Vanilla holds a place of honor in our house. Fine extract is coveted, and beans are leached of every last bit of flavor. Its use is not limited to baking, although it is perhaps most appreciated there.
Vanilla comes from a South American perennial climbing orchid (vanilla planifolia). Treasured for centuries, vanilla was used by the Aztecs to flavor their xocolatl (bitter water). When the Spanish brought the beans back to Europe, it became all the rage.
The French tried unsuccessfully to propagate vanilla on the Islands of Bourbon (now Reunion) and Madagascar in the Indian Ocean. As it turns out, the orchid had been naturally pollinated by bees and hummingbirds only found in Mexico. To make matters more difficult, the orchids themselves open for only a short time. But where there’s a will, there’s a way. Vanilla orchids grown outside of Mexico are now hand-pollinated, which, combined with their complicated processing procedure, guarantees their high price.
Its white flowers are followed by long, green pods which are picked before they ripen. They have little flavor or aroma until they are cured and fermented. Vanillin is the flavor compound that we love, and on fine beans it can be seen on the surface as white dust.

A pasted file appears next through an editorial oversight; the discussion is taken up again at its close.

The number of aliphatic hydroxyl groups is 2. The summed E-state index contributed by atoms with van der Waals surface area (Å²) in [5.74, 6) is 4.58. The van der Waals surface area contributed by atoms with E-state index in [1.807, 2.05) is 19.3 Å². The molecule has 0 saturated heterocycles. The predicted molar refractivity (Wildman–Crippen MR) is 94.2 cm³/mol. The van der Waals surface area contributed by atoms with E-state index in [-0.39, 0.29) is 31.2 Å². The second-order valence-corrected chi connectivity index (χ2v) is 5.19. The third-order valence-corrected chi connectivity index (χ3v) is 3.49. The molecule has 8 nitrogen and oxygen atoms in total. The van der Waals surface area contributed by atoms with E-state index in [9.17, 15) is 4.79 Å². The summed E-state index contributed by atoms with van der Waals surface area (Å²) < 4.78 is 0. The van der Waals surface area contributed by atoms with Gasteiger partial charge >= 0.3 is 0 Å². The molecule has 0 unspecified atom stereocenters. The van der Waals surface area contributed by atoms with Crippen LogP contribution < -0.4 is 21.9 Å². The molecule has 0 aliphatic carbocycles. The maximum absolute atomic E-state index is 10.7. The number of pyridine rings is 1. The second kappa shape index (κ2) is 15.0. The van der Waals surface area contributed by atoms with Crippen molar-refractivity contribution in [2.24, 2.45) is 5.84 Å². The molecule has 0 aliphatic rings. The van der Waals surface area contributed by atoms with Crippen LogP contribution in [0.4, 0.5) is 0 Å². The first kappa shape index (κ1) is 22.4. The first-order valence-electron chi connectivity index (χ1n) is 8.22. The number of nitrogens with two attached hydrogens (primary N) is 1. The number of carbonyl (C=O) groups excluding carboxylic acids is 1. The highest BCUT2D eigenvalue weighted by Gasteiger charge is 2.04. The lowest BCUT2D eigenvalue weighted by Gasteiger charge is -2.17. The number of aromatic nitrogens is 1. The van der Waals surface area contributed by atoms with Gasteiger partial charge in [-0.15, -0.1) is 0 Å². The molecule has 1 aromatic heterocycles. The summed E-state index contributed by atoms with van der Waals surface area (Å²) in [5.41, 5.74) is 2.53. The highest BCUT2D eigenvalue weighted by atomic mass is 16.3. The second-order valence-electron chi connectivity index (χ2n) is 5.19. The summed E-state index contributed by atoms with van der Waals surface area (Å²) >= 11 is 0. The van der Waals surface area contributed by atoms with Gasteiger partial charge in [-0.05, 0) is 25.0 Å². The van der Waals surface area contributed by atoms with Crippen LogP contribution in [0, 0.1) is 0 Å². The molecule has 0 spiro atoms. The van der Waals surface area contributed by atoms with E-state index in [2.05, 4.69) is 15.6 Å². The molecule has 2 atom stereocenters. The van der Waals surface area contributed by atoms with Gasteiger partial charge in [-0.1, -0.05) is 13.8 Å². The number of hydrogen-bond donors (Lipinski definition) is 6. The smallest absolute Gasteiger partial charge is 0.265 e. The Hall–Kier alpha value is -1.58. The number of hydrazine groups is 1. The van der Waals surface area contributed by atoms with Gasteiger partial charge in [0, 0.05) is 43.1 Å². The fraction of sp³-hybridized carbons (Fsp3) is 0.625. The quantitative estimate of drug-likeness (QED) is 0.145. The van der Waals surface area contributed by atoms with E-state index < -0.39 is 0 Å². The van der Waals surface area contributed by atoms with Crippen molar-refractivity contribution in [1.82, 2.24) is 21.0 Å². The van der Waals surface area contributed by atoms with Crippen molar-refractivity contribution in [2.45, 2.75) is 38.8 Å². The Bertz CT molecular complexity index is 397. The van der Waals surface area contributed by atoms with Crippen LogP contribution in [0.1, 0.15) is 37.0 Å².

You can find three vanilla beans on the market. Madagascar beans are used mainly for extract production. Tahitian beans have a nice aroma but less flavor and are used mainly for perfumes. Mexican beans are fat and fragrant. The extract from Mexico may sometimes contain coumarin, a substance from the tonka bean that is banned in the United States.
Look for beans that are thick and tough, but pliable. To use vanilla beans, pound them gently before splitting them lengthwise to crush the millions of inner mini-seeds and activate as much oil as possible. Once scraped, spent pods can be stored in sugar or steeped in rum to harness as much of the oil as possible.
Most people use vanilla in its extract form. It’s made by macerating the vanilla beans in alcohol. Beware of Mexican vanilla extract, as it is often made with banned tonka beans.
Vanilla paste, which is concentrated extract with added seeds, has become popular in recent years. There’s also vanilla powder, which is dried, ground pods. Imitation vanilla is much weaker than the real thing. You can make vanilla extract at home by storing beans and spent pods in rum. Or store them in granulated sugar to absorb every bit of oil and then use the sugar in recipes for a vanilla essence.
This traditional recipe is usually served hot, but I love it in the summer cooled and poured over ice.
- Preheat the oven to 400˚F.
- Spread chile pods on a baking sheet and toast for 5 minutes or until soft. Cool, remove stems, and seeds (be careful of the capsicum). Cover chile pods with boiling water and steep for 30 minutes.
- In a large saucepan combine half-and-half and cinnamon sticks. Simmer over medium heat for 5 minutes and remove from heat. Add chocolate and vanilla beans, and stir to melt.
- Transfer soaked chiles to a blender. Blend until smooth, adding a small amount of chocolate mixture slowly as needed. Combine chile paste with remaining chocolate mixture, stir, and strain. Cool to room temperature, then pour over ice to serve.